In the Eyes is a substantial introduction to 22 artists, most of whom are from, or live in, Nashville; it surveys a robust underground scene and showcases notable contributions from the founders of Nashville electronic label TRAM Planet Records—Charlie Davis, Jon Miller, and Alex Michalski. Though none of the three are originally from Nashville, they make a lot happen there: they throw parties with artists like Boy Harsher and TWINS, host a podcast, release cassettes, and most recently, released their first vinyl, a four-track 12” from Russian hard techno project Locked Club. Davis and Miller, both from Cleveland, also play music as Future DZ—the band initially started as a nod to Can, but the kraut-influenced project has since become more techno-based. And Michalski, a Chicagoan by birth, is perhaps best known from his project Grey People; it’s a noisy techno project, with releases on Valcrond Video, CGI, and DKA. Michalski mentions that after Locked Club, TRAM Planet have more cassette releases planned, mostly focused on local artists.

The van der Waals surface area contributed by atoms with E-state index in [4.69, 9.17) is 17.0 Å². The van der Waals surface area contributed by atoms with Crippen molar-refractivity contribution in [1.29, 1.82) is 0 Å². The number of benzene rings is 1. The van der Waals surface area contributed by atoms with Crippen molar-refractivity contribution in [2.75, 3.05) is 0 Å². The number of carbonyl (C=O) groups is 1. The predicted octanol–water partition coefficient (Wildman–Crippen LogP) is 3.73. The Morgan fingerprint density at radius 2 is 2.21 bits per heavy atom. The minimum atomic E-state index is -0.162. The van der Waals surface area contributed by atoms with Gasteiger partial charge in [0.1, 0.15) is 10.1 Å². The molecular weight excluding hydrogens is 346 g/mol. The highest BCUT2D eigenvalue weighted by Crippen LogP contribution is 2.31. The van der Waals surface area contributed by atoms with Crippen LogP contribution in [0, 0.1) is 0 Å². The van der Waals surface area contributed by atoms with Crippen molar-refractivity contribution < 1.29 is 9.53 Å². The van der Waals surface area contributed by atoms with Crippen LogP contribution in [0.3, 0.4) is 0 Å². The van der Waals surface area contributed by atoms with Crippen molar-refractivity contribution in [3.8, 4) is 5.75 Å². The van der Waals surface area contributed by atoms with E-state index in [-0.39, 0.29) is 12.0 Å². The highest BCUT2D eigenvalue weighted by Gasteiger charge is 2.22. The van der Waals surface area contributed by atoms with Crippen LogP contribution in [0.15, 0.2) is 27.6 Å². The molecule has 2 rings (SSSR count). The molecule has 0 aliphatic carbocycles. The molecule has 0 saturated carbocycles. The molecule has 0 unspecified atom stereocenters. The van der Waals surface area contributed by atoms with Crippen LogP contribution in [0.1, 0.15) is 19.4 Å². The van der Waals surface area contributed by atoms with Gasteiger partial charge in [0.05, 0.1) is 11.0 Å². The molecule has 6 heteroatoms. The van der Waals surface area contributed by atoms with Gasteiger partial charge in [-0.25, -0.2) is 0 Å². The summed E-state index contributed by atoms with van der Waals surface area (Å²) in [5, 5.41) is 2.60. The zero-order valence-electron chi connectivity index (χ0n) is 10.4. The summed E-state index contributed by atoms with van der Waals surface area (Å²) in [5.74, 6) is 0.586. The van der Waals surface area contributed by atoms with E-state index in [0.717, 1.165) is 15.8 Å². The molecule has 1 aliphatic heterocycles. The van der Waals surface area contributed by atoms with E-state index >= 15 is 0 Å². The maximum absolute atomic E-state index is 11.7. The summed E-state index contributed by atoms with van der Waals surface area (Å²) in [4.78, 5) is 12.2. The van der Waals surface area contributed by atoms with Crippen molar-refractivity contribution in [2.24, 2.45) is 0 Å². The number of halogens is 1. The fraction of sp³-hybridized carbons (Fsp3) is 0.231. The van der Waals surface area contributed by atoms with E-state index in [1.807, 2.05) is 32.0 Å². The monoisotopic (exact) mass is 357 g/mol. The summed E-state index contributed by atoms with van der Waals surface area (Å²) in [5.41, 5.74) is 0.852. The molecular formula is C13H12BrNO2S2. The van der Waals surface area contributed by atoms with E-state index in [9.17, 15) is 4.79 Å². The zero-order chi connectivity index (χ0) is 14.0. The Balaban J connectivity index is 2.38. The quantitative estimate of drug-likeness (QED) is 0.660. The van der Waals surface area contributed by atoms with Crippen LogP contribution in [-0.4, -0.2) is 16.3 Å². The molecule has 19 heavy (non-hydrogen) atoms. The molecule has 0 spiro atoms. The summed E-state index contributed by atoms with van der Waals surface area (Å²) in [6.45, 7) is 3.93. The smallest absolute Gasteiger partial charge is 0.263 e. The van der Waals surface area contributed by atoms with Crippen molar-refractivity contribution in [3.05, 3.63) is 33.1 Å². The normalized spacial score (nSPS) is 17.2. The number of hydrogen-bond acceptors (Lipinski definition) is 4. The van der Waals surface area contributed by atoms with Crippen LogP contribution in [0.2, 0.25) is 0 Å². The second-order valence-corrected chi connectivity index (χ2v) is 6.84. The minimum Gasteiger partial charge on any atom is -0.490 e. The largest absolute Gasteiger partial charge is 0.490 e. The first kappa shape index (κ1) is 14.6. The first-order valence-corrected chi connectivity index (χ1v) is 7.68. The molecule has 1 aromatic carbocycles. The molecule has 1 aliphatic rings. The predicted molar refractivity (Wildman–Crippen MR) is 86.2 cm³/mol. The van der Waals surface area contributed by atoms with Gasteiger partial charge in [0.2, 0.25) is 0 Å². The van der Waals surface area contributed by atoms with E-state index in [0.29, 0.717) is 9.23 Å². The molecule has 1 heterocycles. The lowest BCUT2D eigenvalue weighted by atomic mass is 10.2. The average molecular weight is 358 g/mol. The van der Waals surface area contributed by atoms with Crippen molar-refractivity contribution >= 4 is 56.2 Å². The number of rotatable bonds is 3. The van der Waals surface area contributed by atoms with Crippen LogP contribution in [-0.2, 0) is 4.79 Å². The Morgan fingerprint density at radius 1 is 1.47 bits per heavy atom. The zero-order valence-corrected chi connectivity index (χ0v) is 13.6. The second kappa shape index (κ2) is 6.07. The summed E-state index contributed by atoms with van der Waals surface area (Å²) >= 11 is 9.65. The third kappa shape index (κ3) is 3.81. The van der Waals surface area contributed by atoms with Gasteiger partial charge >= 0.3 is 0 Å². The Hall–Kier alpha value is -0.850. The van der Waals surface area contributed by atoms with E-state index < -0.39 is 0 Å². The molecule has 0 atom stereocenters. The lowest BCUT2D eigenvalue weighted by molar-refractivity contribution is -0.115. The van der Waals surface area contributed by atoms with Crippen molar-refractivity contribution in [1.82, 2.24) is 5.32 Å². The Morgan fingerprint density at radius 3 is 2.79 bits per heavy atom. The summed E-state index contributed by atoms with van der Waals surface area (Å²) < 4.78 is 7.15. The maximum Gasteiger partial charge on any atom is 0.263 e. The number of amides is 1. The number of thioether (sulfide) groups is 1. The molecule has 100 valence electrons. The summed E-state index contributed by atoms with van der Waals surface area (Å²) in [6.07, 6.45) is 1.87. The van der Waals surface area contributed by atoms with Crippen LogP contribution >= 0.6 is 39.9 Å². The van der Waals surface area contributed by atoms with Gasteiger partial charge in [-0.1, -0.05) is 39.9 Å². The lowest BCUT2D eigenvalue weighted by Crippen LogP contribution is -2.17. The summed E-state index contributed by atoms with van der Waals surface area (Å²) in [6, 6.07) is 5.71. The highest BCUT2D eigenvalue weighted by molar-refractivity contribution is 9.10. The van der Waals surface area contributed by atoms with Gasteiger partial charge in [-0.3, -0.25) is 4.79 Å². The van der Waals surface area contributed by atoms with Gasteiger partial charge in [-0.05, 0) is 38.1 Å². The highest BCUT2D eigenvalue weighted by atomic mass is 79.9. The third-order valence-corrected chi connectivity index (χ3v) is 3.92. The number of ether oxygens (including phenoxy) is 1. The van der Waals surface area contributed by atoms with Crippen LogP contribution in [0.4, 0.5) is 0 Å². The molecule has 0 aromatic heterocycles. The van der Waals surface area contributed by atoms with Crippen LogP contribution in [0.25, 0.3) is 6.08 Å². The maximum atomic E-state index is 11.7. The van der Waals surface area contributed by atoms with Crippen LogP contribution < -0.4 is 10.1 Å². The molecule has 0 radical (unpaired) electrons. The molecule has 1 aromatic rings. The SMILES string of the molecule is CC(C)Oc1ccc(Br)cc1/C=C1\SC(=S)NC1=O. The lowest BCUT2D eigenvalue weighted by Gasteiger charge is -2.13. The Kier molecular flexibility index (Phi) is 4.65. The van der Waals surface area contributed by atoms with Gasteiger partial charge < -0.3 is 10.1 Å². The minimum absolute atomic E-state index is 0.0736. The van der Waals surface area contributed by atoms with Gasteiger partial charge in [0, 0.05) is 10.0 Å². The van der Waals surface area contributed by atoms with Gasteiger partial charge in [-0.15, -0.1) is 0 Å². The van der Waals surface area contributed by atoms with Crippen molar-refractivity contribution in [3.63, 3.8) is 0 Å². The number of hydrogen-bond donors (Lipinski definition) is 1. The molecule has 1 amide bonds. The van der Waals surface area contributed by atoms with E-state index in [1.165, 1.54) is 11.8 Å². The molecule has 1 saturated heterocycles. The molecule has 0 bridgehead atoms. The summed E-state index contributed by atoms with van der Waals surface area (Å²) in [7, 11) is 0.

The Nashville DIY community doesn’t limit itself to electronic and noise projects, and cross-pollination is important for the scene to remain vibrant. Callan Dwan, recently a guitarist in Mitski’s live band, finds herself constantly involved with the Nashville underground, between her working at East Nashville’s instrument store Fanny’s House of Music, and as guitarist/vocalist in shoegaze/dreampop project Bleary, a band she plays in with Peter Mercer, Taro Yamazaki, and the aforementioned Jon Miller. “There’s a lot of crossover between the scenes,” Dwan says. “People don’t like sticking to one thing. It helps make music not stagnant. It’s so easy to tell when a band limits its listening to the genre it plays.” That ideology applies to the band, as they’ve matured and branched out past the influences heard on their earliest demo, like heavy effects-driven band Slowdive. They’re currently recording a six-song EP that they’re looking to release later this year.